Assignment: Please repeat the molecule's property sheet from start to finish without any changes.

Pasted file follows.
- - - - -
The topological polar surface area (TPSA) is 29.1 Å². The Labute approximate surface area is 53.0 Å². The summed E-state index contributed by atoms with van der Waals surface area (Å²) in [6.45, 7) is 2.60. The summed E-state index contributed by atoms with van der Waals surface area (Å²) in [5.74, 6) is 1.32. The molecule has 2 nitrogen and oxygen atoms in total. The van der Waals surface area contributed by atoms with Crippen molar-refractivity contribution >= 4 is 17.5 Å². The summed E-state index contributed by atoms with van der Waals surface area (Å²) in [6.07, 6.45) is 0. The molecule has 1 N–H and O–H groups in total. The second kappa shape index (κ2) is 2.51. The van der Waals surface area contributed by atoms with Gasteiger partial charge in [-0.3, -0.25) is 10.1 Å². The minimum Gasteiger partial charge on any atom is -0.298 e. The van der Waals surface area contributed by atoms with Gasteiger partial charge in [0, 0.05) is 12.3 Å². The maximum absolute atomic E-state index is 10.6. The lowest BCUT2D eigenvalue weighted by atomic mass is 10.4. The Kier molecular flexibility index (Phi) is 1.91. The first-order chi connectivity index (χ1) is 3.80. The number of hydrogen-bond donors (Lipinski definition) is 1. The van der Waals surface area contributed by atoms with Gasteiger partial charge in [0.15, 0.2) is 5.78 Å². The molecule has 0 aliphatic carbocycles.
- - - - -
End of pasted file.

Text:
The topological polar surface area (TPSA) is 29.1 Å². The Labute approximate surface area is 53.0 Å². The summed E-state index contributed by atoms with van der Waals surface area (Å²) in [6.45, 7) is 2.60. The summed E-state index contributed by atoms with van der Waals surface area (Å²) in [5.74, 6) is 1.32. The molecule has 2 nitrogen and oxygen atoms in total. The van der Waals surface area contributed by atoms with Crippen molar-refractivity contribution >= 4 is 17.5 Å². The summed E-state index contributed by atoms with van der Waals surface area (Å²) in [6.07, 6.45) is 0. The molecule has 1 N–H and O–H groups in total. The second kappa shape index (κ2) is 2.51. The van der Waals surface area contributed by atoms with Gasteiger partial charge in [-0.3, -0.25) is 10.1 Å². The minimum Gasteiger partial charge on any atom is -0.298 e. The van der Waals surface area contributed by atoms with Gasteiger partial charge in [0, 0.05) is 12.3 Å². The maximum absolute atomic E-state index is 10.6. The lowest BCUT2D eigenvalue weighted by atomic mass is 10.4. The Kier molecular flexibility index (Phi) is 1.91. The first-order chi connectivity index (χ1) is 3.80. The number of hydrogen-bond donors (Lipinski definition) is 1. The van der Waals surface area contributed by atoms with Gasteiger partial charge in [0.15, 0.2) is 5.78 Å². The molecule has 0 aliphatic carbocycles.